In late March, we wrote about why people might rather order groceries over the phone or the internet. Even as things calm down, staying away from large crowds is crucial until we have a vaccine. For many of us with health concerns, it’s even more important.
Going to the store right now can be stressful. There are one-way systems people are ignoring, things you want are missing, you have to wear a mask and scrub yourself when you get home. And, even if you aren’t concerned about COVID-19, going is still a hassle because of all the regulations.
One of the members of our social media team tried out Instacart for the first time over the weekend. She wanted to share her experience with our readers so that everyone has an idea of what to expect. This is not an “advertorial.” We did not receive any sort of compensation or deal for the review.
First, our team member made an account. It comes with a two-week free trial. After that, the service costs $99 a year. While the service is excellent, she has no intention of going beyond the free trial phase. It makes sense to use it right now, but $99 is a bit steep for her budget when things are calm. Instead, she plans on doing a couple of big orders and then canceling before she would switch to paying for it. However, if you live far away from your grocery store, $99 might be what you spend on gasoline to get your groceries over a year.
If you order less than $35, there is a delivery fee. But, as she was doing a larger order, there was only a small service fee that was a little more than a dollar. While tipping is not required, she did add a tip as she lives on the fourth floor, and the shopper delivered the groceries right to her door. He did all the work, so she viewed it as being like a waiter. Instacart states that the personal shopper gets 100 percent of their tip. She added the tip in the system so she wouldn’t have to hand money to a person.
On the site, she could pick from a wide assortment of local stores — including the one she usually goes to. She selected her regular store. Then she made her list, typing in what she wanted and then clicking on it. By putting in “ground beef,” it showed her all her options. Once she was done, it showed her what the system thought the store might be running low on and gave her a verity of replacement options or the option to just get a refund if it wasn’t in stock.
At checkout, she was given the option of paying with a card or PayPal. Because she doesn’t like giving her credit card to companies she doesn’t know well, she paid with PayPal. She was given the option to either place her order to be delivered as soon as possible or set a date to have her groceries delivered. She chose the ASAP option and was told it would come no later than the next morning.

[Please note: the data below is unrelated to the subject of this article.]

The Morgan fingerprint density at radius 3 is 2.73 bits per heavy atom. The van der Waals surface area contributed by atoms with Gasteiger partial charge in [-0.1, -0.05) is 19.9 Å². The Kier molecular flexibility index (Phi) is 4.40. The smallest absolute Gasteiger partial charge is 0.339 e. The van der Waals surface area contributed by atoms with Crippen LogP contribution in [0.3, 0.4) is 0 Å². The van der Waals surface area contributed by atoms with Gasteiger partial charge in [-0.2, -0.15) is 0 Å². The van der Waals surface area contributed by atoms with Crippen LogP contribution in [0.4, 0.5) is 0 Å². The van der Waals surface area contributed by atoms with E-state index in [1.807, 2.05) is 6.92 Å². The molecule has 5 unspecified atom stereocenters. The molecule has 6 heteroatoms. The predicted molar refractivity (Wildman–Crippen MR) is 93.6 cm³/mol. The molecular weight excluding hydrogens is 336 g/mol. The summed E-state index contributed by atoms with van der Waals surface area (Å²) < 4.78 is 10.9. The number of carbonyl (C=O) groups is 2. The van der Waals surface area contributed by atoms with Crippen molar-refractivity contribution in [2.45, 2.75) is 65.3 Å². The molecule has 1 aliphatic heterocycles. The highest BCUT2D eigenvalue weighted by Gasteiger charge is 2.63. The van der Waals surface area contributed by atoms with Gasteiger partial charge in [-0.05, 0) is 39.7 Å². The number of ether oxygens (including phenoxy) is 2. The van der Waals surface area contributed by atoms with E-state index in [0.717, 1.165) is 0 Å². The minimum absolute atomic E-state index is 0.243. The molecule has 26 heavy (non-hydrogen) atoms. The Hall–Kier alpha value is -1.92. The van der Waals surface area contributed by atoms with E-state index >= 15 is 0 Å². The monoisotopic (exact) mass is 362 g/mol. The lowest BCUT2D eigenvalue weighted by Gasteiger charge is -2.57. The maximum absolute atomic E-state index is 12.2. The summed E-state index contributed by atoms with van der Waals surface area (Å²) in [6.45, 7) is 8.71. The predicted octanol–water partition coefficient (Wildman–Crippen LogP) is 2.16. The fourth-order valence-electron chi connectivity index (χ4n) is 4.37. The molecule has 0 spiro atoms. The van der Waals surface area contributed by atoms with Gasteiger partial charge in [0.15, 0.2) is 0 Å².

A personal shopper accepted the order about 15 minutes later, and she could watch the process as he shopped. Instacart is a national company, and while her order was assigned to a shopper within 15 minutes, it might be longer in a more rural area. But, if you select a delivery date as opposed to ASAP, that can be avoided.
She was shown his name and a photo on the app — which she ran from a computer. At one point, he messaged her to say that both options for the milk she wanted her out of stock. In fact, all dairy milk was gone. He asked if soy milk was okay, but she messaged back to say she would rather have a refund. A couple of minutes later, he messaged her to say that the store didn’t have the brand of butter she wanted and sent an image of the selection in the store. She chose a different brand. That butter was less expensive, and Instacart immediately reduced her bill.
She noticed that he moved through the store more quickly than she would have. That’s possibly because, as a personal shopper, he is more familiar with the layout than she is. If he has been shopping throughout the pandemic, he is far more accustomed to the one-way system than she is. He was finished shopping much more quickly than she would have been. He brought all her groceries up the four flights of stairs. He knocked on her door, then he waved at her through the window, called out a hello and was gone. He was wearing a mask, and they did not interact.
The shopping bags were packed nicely. The laundry detergent and dish soap she had ordered were in a separate bag from any food. Her eggs were on top of the onions and carrots. The produce he picked was good quality. The ground beef and butter were between her two frozen items — keeping them cool.
There were a couple of drawbacks. Manufacturer sales were honored: she bought three of one type of product and received a dollar off. However, the store’s sales weren’t included. The seltzer water she bought was on sale in the weekly store circular, but the price was not discounted on her receipt. Apparently, whether those sales are honored is up to the store individually and not Instacart. So, you should double-check to be sure the store you have selected is honoring their sales online.
Overall, she was pleased with the experience but said it wouldn’t have been something she did in her normal life. For one thing, while her personal shopper was polite, fast and diligent, that’s no guarantee that all the shoppers are that way. Additionally, she likes browsing and picking what’s on sale. However, the shelves at the store are sparse at the moment — hence the fact that the store was out of milk. At this time, the lack of sale items and not being able to shop around was a trade she was willing to make for not going into the store.
For the current situation, she gave her experience an A+. But she said that, in her normal life, $99 a year plus a service fee isn’t worthwhile. Especially as she likes picking her produce and using the store circular.
We hope that this review helps you decide if an online service is right for you. Your safety is critical, having someone else do the shopping can be a big help when it keeps you out of the supermarket.